As the debate over the University of North Dakota’s Fighting Sioux nickname continues here in North Dakota, given new life by demands from activists for a ban on the retired logo/nickname and a formal denunciation from the UND administration, North Dakota Senator Heidi Heitkamp has joined a national fight over a controversial NFL nickname.
Heitkamp is one of 50 senators to sign a letter telling NFL Commissioner Roger Goodell that it’s time to be rid of the Washington Redskins nickname.
North Dakota Senator John Hoeven did not sign the letter.
“Today, we urge you and the National Football League to send the same clear message as the NBA did,” the letter states referring to the controversy over LA Clippers owner Donald Sterling’s recent comments, “that racism and bigotry have no place in professional sports.”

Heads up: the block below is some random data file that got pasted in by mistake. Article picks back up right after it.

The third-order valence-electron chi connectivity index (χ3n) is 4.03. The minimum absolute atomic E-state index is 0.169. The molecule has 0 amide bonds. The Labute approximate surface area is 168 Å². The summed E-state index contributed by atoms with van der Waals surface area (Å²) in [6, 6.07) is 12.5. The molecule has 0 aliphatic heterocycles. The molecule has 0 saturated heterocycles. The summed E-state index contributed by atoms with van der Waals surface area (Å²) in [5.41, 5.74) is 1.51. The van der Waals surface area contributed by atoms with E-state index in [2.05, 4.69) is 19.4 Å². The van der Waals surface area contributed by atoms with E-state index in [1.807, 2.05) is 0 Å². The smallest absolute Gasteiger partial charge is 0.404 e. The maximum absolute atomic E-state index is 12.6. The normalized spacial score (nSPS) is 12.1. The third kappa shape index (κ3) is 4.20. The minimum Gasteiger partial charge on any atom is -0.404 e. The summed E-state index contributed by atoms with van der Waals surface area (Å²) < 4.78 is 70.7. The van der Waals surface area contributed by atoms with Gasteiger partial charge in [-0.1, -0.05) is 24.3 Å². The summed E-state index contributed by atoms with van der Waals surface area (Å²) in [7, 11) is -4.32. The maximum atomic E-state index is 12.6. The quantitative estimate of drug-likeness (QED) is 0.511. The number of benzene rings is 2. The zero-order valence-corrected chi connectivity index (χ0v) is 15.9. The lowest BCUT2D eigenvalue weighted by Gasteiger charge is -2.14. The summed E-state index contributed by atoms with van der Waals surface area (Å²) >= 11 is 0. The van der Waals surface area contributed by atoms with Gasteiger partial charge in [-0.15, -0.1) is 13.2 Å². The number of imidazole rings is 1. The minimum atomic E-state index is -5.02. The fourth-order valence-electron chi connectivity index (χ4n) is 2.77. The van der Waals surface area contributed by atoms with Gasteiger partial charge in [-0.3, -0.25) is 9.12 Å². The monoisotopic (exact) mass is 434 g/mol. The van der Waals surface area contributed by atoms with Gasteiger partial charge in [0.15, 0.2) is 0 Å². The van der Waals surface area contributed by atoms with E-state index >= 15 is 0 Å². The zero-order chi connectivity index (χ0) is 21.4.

Of course, some might argue that grandstanding politicians also have no place in professional sports.
“Now is the time for the NFL to Act,” the letter reads. “The Washington, D.C. football team is on the wrong side of history. What message does it send to punish slurs against African Americans while endorsing slurs against Native Americans?”
I’ve always thought the Redskins controversy to be a different animal from other logo/nickname issues, like the Fighting Sioux issue here in North Dakota. Whereas “the Fighting Sioux” is simply the use of a Native American peoples’ name, there is no question that “Redskins” is a pejorative.
Calling it a “slur” is, frankly, perfectly accurate.
Still, I’d rather see the team name changed because of market forces – because of a response to genuine popular outcry – not because a bunch of political bullies wrote a letter.